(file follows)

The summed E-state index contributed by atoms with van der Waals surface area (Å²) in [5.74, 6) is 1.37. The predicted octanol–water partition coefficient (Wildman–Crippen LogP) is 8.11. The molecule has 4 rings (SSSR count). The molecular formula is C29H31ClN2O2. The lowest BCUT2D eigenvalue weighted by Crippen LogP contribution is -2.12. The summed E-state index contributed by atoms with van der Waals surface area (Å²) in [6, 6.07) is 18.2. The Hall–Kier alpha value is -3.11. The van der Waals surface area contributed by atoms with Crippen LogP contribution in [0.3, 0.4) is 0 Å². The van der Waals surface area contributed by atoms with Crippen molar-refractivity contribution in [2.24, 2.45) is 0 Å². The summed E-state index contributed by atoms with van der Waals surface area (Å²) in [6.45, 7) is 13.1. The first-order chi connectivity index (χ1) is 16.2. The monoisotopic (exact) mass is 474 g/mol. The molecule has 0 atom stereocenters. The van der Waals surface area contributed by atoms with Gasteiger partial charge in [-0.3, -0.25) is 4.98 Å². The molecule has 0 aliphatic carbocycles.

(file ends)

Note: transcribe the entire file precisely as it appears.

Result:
The summed E-state index contributed by atoms with van der Waals surface area (Å²) in [5.74, 6) is 1.37. The predicted octanol–water partition coefficient (Wildman–Crippen LogP) is 8.11. The molecule has 4 rings (SSSR count). The molecular formula is C29H31ClN2O2. The lowest BCUT2D eigenvalue weighted by Crippen LogP contribution is -2.12. The summed E-state index contributed by atoms with van der Waals surface area (Å²) in [6, 6.07) is 18.2. The Hall–Kier alpha value is -3.11. The van der Waals surface area contributed by atoms with Crippen LogP contribution in [0.3, 0.4) is 0 Å². The van der Waals surface area contributed by atoms with Crippen molar-refractivity contribution in [2.24, 2.45) is 0 Å². The summed E-state index contributed by atoms with van der Waals surface area (Å²) in [6.45, 7) is 13.1. The first-order chi connectivity index (χ1) is 16.2. The monoisotopic (exact) mass is 474 g/mol. The molecule has 0 atom stereocenters. The van der Waals surface area contributed by atoms with Gasteiger partial charge in [-0.3, -0.25) is 4.98 Å². The molecule has 0 aliphatic carbocycles.